Cutting spending too soon could derail recovery: IMF - GulfToday

Cutting spending too soon could derail recovery: IMF


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As governments rushed out funding to prevent an economic collapse amid the coronavirus pandemic, global public debt swelled to the highest in history, but the IMF warned on Friday that cutting back too soon could undermine the recovery.

Government spending “will need to remain supportive and flexible until a safe and durable exit from the crisis is secured,” IMF fiscal policy chief Vitor Gaspar and chief economist Gita Gopinath said in a blog post.

Even with record low interest rates worldwide, the debt figures are staggering -- surpassing the size of the global economy, and deficits in advanced economies five times higher than pre-pandemic estimates for 2020.

The health crisis and the business shutdowns to contain the spread of COVID-19 demanded “a massive fiscal response” of close to $11 trillion to help support households and prevent bankruptcies,” the authors said.

“But the policy response has also contributed to global public debt reaching its highest level in recorded history, at over 100 per cent of global GDP, in excess of post-World War II peaks.” And, they cautioned, “we are not out of the woods.” The Washington-based crisis lender, which historically has always advocated for governments to restrain spending, is in the unusual position of urging officials to flood their countries with cash while also sounding the warning about pitfalls ahead, especially if cases rebound.

“While the trajectory of public debt could drift up further... an earlier-than-warranted fiscal retrenchment presents an even greater risk of derailing the recovery, with larger future fiscal costs,” they warned.

In the wake of the 2008 global financial crisis many governments shut down their stimulus programs at the first sign their economies had stabilised, which led to a slow, sluggish recovery.

Now the “need for continued fiscal support is clear,” Gaspar and Gopinath wrote, but countries also will need to find a way to finance it without debt becoming unsustainable.

That includes improving tax collection, making taxes more progressive, so those with higher incomes pay more, and eliminating subsidies on fuel while adopting revenue measures such as carbon pricing.

In addition, in the face of “profound” transformations of their economies, governments should focus their efforts on sectors that will survive the crisis, rather than those that will shrink, such as air travel, including possibly nationalising industries temporarily.

“Even as many countries tentatively exit the Great Lockdown, in the absence of a solution to the health crisis, huge uncertainties remain about the path of the recovery,” they said.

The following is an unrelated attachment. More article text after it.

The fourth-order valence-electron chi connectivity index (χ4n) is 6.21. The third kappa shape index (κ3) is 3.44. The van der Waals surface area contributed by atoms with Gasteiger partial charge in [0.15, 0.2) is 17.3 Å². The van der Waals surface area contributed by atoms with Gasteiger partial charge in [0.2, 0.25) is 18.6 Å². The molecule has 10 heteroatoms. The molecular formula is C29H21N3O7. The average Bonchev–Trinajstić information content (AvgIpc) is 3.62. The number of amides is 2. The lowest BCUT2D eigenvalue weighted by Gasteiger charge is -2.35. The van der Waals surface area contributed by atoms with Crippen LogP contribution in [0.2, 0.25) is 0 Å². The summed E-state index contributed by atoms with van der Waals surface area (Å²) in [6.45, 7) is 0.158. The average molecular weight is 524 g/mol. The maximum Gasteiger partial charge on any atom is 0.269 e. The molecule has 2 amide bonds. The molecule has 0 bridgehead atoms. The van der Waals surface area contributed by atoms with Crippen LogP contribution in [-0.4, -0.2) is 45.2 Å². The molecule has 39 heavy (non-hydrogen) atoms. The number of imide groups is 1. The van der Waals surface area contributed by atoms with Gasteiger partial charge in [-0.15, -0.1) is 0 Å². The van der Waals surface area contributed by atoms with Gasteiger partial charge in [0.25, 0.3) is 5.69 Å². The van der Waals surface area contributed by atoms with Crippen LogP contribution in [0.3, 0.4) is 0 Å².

“Many of the jobs destroyed by the crisis will likely not return.”

Ukraine must preserve the independence of its central bank under the next governor as part of a $5 billion International Monetary Fund deal, the IMF’s country representative told a local news site in comments published on Friday.

National Bank of Ukraine Governor Yakiv Smoliy quit on July 1, complaining of “systematic political pressure”, weeks after Ukraine secured the IMF deal to fight an economic slump caused by the coronavirus pandemic.

His exit rattled the market, forced the government to abort a 12-year Eurobond placement worth $1.75 billion and raised doubts over whether international backers, including the IMF, would freeze loans.

Ukraine’s dollar-denominated bonds have been under pressure since Smoliy’s departure and fell again on Friday, with some issues losing more than 1 cent in the dollar to trade at levels last seen in early June.

The IMF’s Goesta Ljungman did not directly comment on whether Ukraine was violating the IMF deal but said “the fact that the management of the NBU openly says that it is subject to political pressure should be of concern to all.”

In the most detailed remarks from the IMF since Smoliy’s resignation, Ljungman said keeping the central bank independent was vital to maintain sound monetary and fiscal policies and sustainable economic growth.

“There are well-established links between central bank independence and economic performance,” he said in an interview with

He said a framework for central bank independence established in 2015 in line with best international practices had helped Ukraine recover quickly from an economic crisis in 2014-2015.

The leaders of the International Monetary Fund and the World Bank on Thursday confirmed that they were preparing to hold their annual meetings in October largely online given the coronavirus pandemic.


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